We love our family. Well, most of the time.
But the holiday season brings the chance that you will have to converse with relatives you rarely see — dreaded and sometimes uncomfortable conversations, say, with the uncle whose politics you abhor, the cousin who flaunts her religious beliefs, or the brother-in-law with strong opinions about how to raise children.
'Tis the season to cope.
We asked you on social media what family members make YOU mad – and, more important, how you manage to keep your holiday cheer. We took the best of your advice, and share it below. We also talked with a couple of experts on family issues.
Herewith we offer up this Thanksgivukkah Holiday Guide to Not Killing Your Relatives.
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Political gadfly: Not to pick sides, but we all have a relative who favors one political party or another, and naturally think you're an idiot for supporting what you do. Chances are this person is not shy about telling you their opinions.
Though it's best to avoid the topic altogether, sometimes that's just not possible during the holidays.
Life coach Martha Beck from O Magazine has a few ideas up her sleeve in terms of how to deal with a dysfunctional family during the holidays. She suggests accepting your family member's difference in opinion. There's no way you can change who they are, so accepting them will help relieve stress.
She says you can also become a participant observer, meaning you can take an outsider's point of view and find humor or fascination in their wildly different views on things.
People I might normally have avoided—criminals, fundamentalists, PTA presidents—became absolutely fascinating when I was participant-observing them. Almost any group activity is interesting when you're planning to describe it later to someone who's on your wavelength.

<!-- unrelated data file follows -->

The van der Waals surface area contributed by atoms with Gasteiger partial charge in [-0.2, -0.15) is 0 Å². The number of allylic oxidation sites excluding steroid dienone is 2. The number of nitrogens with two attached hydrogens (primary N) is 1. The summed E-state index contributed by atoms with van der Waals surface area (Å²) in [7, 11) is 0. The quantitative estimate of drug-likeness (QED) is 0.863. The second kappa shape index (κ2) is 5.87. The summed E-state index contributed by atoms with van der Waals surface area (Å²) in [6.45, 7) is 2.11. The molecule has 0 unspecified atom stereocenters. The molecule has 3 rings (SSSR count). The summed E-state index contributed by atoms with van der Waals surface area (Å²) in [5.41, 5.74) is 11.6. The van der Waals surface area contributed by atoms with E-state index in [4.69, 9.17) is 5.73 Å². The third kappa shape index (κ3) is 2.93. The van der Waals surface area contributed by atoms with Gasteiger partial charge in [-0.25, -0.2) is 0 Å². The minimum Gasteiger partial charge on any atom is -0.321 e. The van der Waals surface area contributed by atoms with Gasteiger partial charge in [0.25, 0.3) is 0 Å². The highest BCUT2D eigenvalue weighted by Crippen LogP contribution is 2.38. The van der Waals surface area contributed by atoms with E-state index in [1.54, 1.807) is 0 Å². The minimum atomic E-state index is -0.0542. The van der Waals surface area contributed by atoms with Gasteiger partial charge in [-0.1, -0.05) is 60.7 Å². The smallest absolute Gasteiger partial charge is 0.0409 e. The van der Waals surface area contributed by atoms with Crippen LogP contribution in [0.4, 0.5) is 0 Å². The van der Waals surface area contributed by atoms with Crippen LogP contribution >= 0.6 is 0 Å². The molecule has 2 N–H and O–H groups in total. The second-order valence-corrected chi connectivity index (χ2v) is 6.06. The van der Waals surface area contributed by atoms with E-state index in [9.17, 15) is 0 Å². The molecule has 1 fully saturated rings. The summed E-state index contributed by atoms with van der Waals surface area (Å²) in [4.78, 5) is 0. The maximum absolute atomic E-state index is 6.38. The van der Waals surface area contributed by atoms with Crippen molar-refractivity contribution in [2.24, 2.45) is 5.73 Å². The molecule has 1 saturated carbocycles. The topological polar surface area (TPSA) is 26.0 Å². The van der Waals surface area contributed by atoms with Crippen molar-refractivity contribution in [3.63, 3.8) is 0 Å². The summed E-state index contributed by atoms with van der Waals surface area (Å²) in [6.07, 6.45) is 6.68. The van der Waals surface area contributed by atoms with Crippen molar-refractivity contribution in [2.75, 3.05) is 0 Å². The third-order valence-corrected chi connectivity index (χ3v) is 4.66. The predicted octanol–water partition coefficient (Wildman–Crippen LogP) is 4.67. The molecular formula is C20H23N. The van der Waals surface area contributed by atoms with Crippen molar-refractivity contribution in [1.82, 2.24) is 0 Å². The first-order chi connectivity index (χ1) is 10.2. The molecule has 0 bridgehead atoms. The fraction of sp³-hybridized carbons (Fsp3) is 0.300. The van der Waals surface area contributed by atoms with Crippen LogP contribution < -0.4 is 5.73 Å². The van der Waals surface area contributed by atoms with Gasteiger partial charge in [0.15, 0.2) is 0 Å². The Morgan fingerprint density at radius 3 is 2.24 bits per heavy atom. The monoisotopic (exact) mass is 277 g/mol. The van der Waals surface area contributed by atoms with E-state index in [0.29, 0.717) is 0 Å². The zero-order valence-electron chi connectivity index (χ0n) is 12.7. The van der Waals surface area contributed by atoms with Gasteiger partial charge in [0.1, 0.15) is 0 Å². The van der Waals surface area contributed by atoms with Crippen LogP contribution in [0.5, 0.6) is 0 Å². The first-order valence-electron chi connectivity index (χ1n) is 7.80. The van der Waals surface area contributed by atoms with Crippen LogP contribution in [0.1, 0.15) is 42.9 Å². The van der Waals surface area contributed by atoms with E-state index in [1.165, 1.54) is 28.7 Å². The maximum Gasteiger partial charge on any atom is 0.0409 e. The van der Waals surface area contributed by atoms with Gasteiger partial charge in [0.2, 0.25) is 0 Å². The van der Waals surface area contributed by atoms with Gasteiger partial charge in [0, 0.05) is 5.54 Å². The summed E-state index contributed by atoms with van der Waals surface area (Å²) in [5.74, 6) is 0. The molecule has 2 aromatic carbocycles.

Also, give yourself some room to decompress if your family member is getting on your nerves. A walk around the block or some fresh air might help you cope. KPCC's education reporter Annie Gilbertson avoids these uncomfortable conflicts by staying busy with books and "work."
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Religious/atheist. This can be the aunt who asks you sweetly when was the last time you attended services, or the Goth niece who rails against the false pieties of your superstitious religion. More yams?
"Bowing your head in respect as grace is said before a meal is not an affirmation that one believes in God," says Emily Yoffe, who writes the Dear Prudence advice column for Slate. "It's just good manners, and makes the rest of the meal easier to swallow for everyone than announcing having to listen to a a short prayer is an imposition and you won't participate."
"Church is a different question and depends on the circumstances. If it's a family tradition that you've always attended Christmas Eve midnight mass together, and that tradition is very meaningful to your family, it's simply a nice gesture to go along. Again, that does not mean you have to believe in what is being said, you are just honoring your loved ones by making a small sacrifice of your time. If you're being hounded to go to church every time you visit and you find attending uncomfortable, then you're free to politely say you're going to take a pass and will see everyone later. If the pressure continues, you can declare the conversation is closed, and if you have to, leave the room to prove it."
Mental health therapist Teresa Roden tells the Standard-Examiner newspaper that it's important to set boundaries. If you know a subject is likely to spark a disagreement or outright argument, it's best to let people know the subject is taboo. Before dinner. (Esquire has a list of such topics to avoid.)
KPCC Facebook follower Carmen Trivino Miller had this to share:
I stay away from religion and politics. I am a very liberal atheist and [my mother's husband] (and my mother) are right wing christian fundamentalists. He always has to put his two cents in where it doesn't belong and the prayer before eating is narcissistic and a half an hour long! I just want to eat!
"Avoid small talk," writes another KPCC follower, Steffan Piper, on KPCC's Facebook page. "Practice being quiet and smiling peacefully. Don't begin conversations. Behave like you're at your office party around your bosses and management, and remain as calm as possible."